Something wiki this way comes

Last year, writing results went `through the roof' at Perth Academy. One teacher believes it is thanks, at least in part, to wikis
7th November 2008, 12:00am


Something wiki this way comes

Wikis improve literacy and meet the four capacities of A Curriculum for Excellence, according to Neil Winton, head of English at Perth Academy.

Wikis are interactive web pages that can be edited. The most famous wiki, Wikipedia, the online encyclopaedia, has its content generated and modified by the internet-using public.

Mr Winton is a night owl, he told the audience gathered for his seminar at the recent Scottish Learning Festival in Glasgow. But until he set up his first wiki last year, in collaboration with colleague Sarah Duffy, for an S2 class which was studying A Midsummer Night's Dream, he did not realise his pupils were too. Then the emails began dropping into his inbox at all times of day and night to notify him that pupils were working on it.

Now the wiki, which began life as a basic frame with a couple of pages, contains a section on the chronology of the play, the characters, language, a biography of Shakespeare, a bit about The Globe, a link to the play and reviews of the play.

Most of the content has been generated by pupils who have assumed the names of characters to protect their own identities. They have even created a problem page, which Mr Winton admitted he initially suspected would be a "guise for talking about the boy they had just ditched at the school dance" but, in fact, turned out to be more "completely inspired lunacy".

Hermia101, for instance, asks the online agony aunt, Aunty Flo: "I really like this guy and I want to marry him but my dad doesn't like him. He wants me to marry another man. If I don't marry the other man I must become a nun or die. I really like this guy but I don't want to disapoint my dad. What should I do?"

Meanwhile, Bottom says, "My name is Bottom, Puck has been bullying me a lot lately and has recently given me a donkey's head!! what should i do???"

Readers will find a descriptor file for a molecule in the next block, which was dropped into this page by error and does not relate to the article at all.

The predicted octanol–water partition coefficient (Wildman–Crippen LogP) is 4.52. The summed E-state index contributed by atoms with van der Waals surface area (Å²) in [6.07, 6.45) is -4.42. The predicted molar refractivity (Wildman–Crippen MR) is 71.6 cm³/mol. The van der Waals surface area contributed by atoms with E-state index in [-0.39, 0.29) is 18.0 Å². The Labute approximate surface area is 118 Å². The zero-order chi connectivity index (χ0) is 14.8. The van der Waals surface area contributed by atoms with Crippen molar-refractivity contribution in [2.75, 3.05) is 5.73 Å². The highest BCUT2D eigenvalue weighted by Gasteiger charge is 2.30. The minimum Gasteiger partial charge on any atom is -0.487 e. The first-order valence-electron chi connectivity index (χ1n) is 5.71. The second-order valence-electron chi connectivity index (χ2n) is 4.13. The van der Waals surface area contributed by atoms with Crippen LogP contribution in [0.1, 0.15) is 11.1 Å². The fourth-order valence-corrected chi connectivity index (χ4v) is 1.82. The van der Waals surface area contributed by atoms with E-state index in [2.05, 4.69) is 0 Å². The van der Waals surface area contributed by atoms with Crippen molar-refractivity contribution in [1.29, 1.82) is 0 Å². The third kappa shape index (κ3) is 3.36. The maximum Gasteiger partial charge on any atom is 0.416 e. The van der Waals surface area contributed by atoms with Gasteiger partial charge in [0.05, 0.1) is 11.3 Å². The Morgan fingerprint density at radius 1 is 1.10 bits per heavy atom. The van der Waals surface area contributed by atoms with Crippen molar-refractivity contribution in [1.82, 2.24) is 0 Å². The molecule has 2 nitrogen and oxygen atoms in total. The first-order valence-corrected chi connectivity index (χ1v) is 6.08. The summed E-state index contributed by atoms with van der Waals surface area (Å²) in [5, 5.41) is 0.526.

The wiki was free to create - wiki provider Wikispaces has 250,000 wikis to give away free to teachers.

Another advantage, Mr Winton confided, is that pupils did most of the work. "Without exaggeration, the majority of the work is done by the children at all sorts of weird and wonderful hours, just because you are empowering them."

Wikis are also easy to use, he discovered. "The technology is straightforward and there are fantastic tutorials online."

An American schoolboy even got involved in editing one of the pages of the wiki for A Midsummer Night's Dream. However, they need not be open to the world, Mr Winton explained; they can also be private spaces which contributors are invited to join.

Giving pupils the sense of a "real audience" that extended beyond the teacher was motivating, Mr Winter argued, and made them far more likely to check and revise their writing themselves.

When S2 pupils knew their creative writing wiki was going to be seen by audiences at the Scottish Learning Festival, someone was working on it at 10.10pm the night before, he pointed out.

This wiki takes quite a different form. The home page explains that the wiki is a "text-based adventure game created by pupils at Perth Academy".

Similar in style to choose-your-adventure books, the story starts with the reader entering a cave. Everything suddenly goes dark, you head towards a "dim light coming from the depths of the cave" but then become trapped. Ultimately, you have two choices: a) swing with your sword desperately into the dark, or b) to make a dash to the lantern that has fallen over.

The reader makes his or her choice and the story, compiled, edited and added to by Perth Academy pupils, continues.

This wiki was "very much a work in progress", said Mr Wilton. But already it was clear that pupils were looking not just at their own pages, but also at others' work.

"Those who are good at description are looking for opportunities to improve other pages," he says; "similarly with spelling and punctuation and the other aspects of the actual writing."

Mr Winton has also created a wiki for pupils studying the book Tins by Alex Shearer (pictured). "The pupils are going to write to Shearer to see if they can make him a member of their wiki," he said.

Mr Winton has tried using wikis to link up with a school on Islay. The idea was that the pupils based in Islay High and Perth Academy would read the novel Boy Overboard, by Morris Gleitzman, while collaborating on building and editing a wiki about it.

Islay High's participation hangs in the balance, however - its internet filtering system would not allow them to access the wiki. Such blockages are a bugbear of Mr Winton's. "At the moment, many authorities will block any site classed as social networking - why? Social networking, collaborative leaning and co-operation lie at the heart of A Curriculum for Excellence."

www.midsummerdreaming.; www.wikispaces.comsiteforteachers;

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